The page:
Erika Simpson is an associate professor of international relations in the department of political science at Western University in London. Sakhi Naimpoor is a PhD candidate in the department and a business executive member of Asia-Pacific Economic Co-operation.

Here are some links in Postmedia chain


The federal government wants to know so much more about a proposed nuclear waste site near Lake Huron, it seems it will never get the OK

By Erika Simpson, Special to Postmedia Network

Friday, April 21, 2017 6:10:27 EDT PM

One could well wonder whether Ontario Power Generation’s proposal to construct an underground nuclear waste site 1.2 kilometres from Lake Huron will ever get the go-ahead from the federal government.

Last fall Canada’s Minister of Environment and Climate Change Catherine McKenna requested information from OPG about alternative sites to the one it is proposing on the Bruce Power site. On April 5, less than a month after the public commentary on that information ended, the Canadian Environmental Assessment Agency has issued a daunting set of difficult questions for OPG to answer.

The agency chastises OPG for its superficial exploration of alternative locations and for using inconsistent terminology to describe adverse environmental effects. It is still unclear why this deep geologic repository (DGR) so close to a Great Lake is preferred by OPG, so it has now been ordered to use more “systematic” approaches to considering alternate sites in terms of weighting, scoring and other “qualitative lines of reasoning.”

OPG needs to answer many more questions about emissions, construction, gas pressure, greenhouse gases, seismic factors, temporary power generation and the use of fossil fuels.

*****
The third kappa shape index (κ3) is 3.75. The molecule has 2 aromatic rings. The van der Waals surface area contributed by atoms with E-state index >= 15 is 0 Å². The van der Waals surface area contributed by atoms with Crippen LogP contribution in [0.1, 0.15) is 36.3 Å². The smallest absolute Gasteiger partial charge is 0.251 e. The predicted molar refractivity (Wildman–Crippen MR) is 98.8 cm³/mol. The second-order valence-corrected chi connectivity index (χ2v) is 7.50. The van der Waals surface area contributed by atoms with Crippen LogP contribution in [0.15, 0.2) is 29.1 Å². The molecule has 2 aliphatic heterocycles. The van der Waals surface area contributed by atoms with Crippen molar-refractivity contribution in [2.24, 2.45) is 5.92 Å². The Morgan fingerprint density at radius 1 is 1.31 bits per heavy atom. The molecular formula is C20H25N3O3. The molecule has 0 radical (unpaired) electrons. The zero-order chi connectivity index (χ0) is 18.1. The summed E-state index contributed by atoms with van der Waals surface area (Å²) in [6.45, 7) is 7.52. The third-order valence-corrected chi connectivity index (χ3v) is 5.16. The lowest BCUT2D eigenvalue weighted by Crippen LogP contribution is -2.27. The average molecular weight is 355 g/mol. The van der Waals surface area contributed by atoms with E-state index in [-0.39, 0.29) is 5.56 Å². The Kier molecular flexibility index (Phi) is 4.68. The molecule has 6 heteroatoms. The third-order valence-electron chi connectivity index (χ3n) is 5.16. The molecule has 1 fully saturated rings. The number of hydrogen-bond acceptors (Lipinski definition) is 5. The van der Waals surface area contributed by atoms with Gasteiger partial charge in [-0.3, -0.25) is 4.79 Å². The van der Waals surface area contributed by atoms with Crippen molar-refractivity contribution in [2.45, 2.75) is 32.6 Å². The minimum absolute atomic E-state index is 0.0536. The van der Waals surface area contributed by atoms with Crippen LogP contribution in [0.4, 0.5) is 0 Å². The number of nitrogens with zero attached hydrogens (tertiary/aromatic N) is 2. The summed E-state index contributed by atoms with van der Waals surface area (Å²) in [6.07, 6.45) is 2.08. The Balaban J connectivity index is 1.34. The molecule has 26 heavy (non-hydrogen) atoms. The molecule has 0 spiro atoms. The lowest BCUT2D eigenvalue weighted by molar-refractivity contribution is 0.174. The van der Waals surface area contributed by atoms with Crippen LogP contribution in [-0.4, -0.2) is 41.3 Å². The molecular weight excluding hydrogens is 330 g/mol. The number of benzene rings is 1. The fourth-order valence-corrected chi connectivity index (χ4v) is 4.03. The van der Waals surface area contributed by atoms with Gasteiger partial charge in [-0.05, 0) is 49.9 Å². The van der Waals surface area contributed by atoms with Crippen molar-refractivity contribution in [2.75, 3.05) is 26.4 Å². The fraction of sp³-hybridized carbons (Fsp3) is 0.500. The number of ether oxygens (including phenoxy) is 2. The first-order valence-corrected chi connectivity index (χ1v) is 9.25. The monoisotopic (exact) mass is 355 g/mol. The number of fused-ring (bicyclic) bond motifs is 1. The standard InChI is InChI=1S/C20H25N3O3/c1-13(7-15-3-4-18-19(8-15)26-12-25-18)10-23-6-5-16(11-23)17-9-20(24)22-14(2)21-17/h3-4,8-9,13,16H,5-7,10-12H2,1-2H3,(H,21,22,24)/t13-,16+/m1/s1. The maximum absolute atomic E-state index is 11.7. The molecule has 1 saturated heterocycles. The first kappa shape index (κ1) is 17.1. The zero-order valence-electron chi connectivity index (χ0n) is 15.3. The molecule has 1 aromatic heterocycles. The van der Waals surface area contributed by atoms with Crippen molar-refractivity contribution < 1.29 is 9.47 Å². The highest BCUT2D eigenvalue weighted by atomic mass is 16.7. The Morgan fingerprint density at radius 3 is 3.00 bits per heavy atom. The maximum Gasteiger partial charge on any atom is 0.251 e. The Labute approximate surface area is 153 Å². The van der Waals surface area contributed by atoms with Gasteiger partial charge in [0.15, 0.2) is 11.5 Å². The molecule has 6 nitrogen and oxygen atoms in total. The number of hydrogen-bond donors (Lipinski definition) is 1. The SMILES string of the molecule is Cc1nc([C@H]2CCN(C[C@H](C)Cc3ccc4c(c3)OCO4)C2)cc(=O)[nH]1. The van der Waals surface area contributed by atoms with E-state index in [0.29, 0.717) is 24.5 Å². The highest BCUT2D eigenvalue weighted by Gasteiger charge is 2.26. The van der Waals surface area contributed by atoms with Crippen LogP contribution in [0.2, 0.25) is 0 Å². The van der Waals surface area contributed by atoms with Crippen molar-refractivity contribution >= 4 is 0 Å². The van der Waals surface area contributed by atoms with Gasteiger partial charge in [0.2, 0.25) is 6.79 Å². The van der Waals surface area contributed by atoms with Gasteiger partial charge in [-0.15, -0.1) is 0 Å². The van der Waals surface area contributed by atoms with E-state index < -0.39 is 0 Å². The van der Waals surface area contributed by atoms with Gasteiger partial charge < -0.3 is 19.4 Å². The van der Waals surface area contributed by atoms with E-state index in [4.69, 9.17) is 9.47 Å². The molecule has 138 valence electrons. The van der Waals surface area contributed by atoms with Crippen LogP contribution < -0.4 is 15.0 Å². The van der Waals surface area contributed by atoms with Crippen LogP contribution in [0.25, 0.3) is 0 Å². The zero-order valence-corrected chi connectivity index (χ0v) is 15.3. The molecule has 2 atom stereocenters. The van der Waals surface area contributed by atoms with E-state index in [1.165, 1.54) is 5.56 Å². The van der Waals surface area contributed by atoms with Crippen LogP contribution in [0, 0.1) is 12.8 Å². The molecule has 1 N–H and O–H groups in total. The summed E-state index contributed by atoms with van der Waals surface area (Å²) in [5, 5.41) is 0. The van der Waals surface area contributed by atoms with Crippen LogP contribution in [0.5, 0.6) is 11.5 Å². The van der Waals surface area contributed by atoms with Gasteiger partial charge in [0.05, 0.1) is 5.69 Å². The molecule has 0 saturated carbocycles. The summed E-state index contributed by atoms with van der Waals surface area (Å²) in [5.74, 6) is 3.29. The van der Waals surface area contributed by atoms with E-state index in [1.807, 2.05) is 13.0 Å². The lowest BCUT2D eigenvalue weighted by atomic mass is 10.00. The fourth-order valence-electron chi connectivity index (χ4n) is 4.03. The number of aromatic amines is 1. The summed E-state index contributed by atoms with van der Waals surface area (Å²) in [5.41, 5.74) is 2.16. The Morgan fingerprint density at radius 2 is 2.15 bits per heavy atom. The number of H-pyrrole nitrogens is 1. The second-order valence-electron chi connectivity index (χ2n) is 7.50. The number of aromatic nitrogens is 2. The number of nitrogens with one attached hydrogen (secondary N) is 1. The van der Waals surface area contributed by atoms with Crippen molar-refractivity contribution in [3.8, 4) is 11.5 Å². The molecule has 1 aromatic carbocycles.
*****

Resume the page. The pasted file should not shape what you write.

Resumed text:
Since underground facilities must be constructed according to the National Building Code’s seismic regulations, OPG’s statement was deemed “ambiguous” and it has been told mitigation measures need explaining now, not later.

The agency said it had difficulty understanding OPG’s claim there would be no changes above-ground, despite clearing and excavation. So now the government wants to know how the construction could affect the land.

It’s unclear whether the baseline radiation from the existing Bruce Power stations was taken into account. But more information is required about the effects on workers and the potential effects of naturally occurring radioactive materials on non-human life.

OPG must also report on disruptive scenarios, including the potential risk of uncharted and abandoned oil and gas wells and the potential environmental effects of accidents and malfunctions during all phases of the project on site and during transportation.

OPG is even taken to task for not considering less-likely scenarios, such as “inadvertent human intrusion,” “undetected major fracture” and “shaft failure” after the DGR is closed.